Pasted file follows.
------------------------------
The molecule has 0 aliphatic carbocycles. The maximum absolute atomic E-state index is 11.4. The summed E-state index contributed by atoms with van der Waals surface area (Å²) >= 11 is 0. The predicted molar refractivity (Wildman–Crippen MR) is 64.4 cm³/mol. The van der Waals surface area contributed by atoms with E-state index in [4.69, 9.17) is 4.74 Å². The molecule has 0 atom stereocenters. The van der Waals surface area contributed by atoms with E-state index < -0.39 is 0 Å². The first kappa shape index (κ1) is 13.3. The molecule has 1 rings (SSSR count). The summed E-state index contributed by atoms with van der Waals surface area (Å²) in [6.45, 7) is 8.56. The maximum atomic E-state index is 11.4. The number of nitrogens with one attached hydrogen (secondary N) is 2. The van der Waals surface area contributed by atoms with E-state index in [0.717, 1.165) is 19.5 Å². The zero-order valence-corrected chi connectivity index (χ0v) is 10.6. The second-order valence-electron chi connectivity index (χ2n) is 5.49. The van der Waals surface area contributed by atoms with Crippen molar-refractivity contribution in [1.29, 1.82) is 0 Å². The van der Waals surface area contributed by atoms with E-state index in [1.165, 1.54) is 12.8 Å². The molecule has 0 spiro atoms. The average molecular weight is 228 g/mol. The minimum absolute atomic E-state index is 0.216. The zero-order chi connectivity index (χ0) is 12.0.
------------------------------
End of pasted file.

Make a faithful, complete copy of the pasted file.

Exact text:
The molecule has 0 aliphatic carbocycles. The maximum absolute atomic E-state index is 11.4. The summed E-state index contributed by atoms with van der Waals surface area (Å²) >= 11 is 0. The predicted molar refractivity (Wildman–Crippen MR) is 64.4 cm³/mol. The van der Waals surface area contributed by atoms with E-state index in [4.69, 9.17) is 4.74 Å². The molecule has 0 atom stereocenters. The van der Waals surface area contributed by atoms with E-state index < -0.39 is 0 Å². The first kappa shape index (κ1) is 13.3. The molecule has 1 rings (SSSR count). The summed E-state index contributed by atoms with van der Waals surface area (Å²) in [6.45, 7) is 8.56. The maximum atomic E-state index is 11.4. The number of nitrogens with one attached hydrogen (secondary N) is 2. The van der Waals surface area contributed by atoms with E-state index in [0.717, 1.165) is 19.5 Å². The zero-order valence-corrected chi connectivity index (χ0v) is 10.6. The second-order valence-electron chi connectivity index (χ2n) is 5.49. The van der Waals surface area contributed by atoms with Crippen molar-refractivity contribution in [1.29, 1.82) is 0 Å². The van der Waals surface area contributed by atoms with E-state index in [1.165, 1.54) is 12.8 Å². The molecule has 0 spiro atoms. The average molecular weight is 228 g/mol. The minimum absolute atomic E-state index is 0.216. The zero-order chi connectivity index (χ0) is 12.0.